Languish at the Lake

Yesterday friends from church invited us to their home along with the pastor and his family and another family. They have a lake at the back of their house with a dock and a boat and the children all went on this raft and had a blast.

Dear Sir and I sat in the boat and watched all of our children on this raft hold on for dear life as the boat plowed through the water. Granted, they all had life vests on, but it was still a little frightening. Dear Sir would not look at me the whole time. I giggled at their delighted faces as they hopped here and there, splashed this way and that, and bounced on the water because I was extremely nervous. Our kids are nerds, they read books, and they barely swim.

In fact, I got a nice shiny burn last week because I decided that I would go in the pool to teach them how to polish their swimming. The Oldest swims like a cartoon, having no clue what to really do, just splashing around. All he really has to do is scream help and a life guard will come to his aid, that is how ridiculous he swims. I had to put and end to that. I went in there and taught them for a few hours with no sunscreen (like a flaming idiot) and taught them to dive, float, breath stroke, go off the diving board (!) and use no goggles. I also taught them to hold their breath underwater the proper way so they would stop using their fingers to plug their noses. I know, they were lost and I had to help them.

Eraser Eater swims like a fish, but a little lopsided. He had become so accustomed to swimming with only one arm (the other arm used to plug his nose) that he got pretty good at it. He would somehow squirm across the water in a quick motion with only one arm darting here and there to guide his little body.

I can't even talk about the Girl. She just learned how to wade a little and go under the water with her eyes closed. She swims a little from one end of the pool to me, but that is it. I have to work with her more.

So, with this in mind, I was a bit nervous seeing our kids on that raft. The boys I felt confident about since they were swimming in the "deep end" already, but The Girl was in trouble. Once the raft ride was over they all had to jump off it into the water and swim to the boat. Oh man, was that an ordeal. It was all drama and ridiculous. The Oldest was acting like a survivor of the Titanic, Eraser Eater was just fine, and The Girl just couldn't get it together to doggy paddle. "Go to the rope!" yelled the pastor. She somehow got to the rope and I had to get all specific with her, with great anticipation on the side of the boat (almost about to jump in), telling her to act "like Kim Possible" and pull herself toward the boat by climbing the rope. "Act like Batgirl!" I yelled. She smiled and laughed and that seemed to be the ticket, she got in just fine after that. In my attempts to get her to swim I have to remind her to think of how Ariel swims in The Little Mermaid once she gets human legs to get her to do it the right way. It actually works. Good grief, I have to use my mind too much.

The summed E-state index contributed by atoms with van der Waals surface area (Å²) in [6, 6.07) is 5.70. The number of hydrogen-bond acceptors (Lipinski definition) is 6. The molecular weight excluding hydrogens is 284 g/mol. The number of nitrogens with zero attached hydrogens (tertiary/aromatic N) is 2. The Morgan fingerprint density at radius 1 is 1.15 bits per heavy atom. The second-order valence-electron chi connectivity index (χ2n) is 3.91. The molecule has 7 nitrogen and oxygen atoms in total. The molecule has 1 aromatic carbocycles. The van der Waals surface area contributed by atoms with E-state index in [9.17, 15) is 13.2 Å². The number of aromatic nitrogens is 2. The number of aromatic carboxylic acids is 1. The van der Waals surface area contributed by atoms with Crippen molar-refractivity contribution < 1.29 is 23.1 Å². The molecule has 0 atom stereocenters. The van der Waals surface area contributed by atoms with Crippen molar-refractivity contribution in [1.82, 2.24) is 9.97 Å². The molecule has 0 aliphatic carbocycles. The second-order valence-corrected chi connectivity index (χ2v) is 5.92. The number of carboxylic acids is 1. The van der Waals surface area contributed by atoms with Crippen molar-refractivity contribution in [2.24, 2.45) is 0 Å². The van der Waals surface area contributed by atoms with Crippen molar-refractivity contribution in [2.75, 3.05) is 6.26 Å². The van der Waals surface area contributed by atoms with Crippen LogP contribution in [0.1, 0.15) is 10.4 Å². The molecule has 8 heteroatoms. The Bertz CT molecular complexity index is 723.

At one point the Oldest was going to go on the raft with two other boys his age and they all had to jump in the water and swim to the raft. All the powers of darkness doomed my boy, for he could not get his big ol' butt on that raft for the life of him. He yelped all frustrated like Mickey Mouse, whimpered and winced, tried with all his might, but he could not get his stocky self up there. One of the boys (who doesn't take to well to him) got himself on the raft and we had to ask him to take one of my boy's hands to help him up while the other boy (still in the water) put his head beneath my sons butt and pushed him up. All I could think about was Chris Farley. At every attempt to hoist the boy on the raft, we heard high-pitched exclamations come from him, some saying, "this is impossible!" "I will never get on this raft!" "I am DOOMED!" and garbage like that. I get past the point of being embarrassed anymore. I have to hide my face and laugh in my hands because it is literally like a comedy sketch.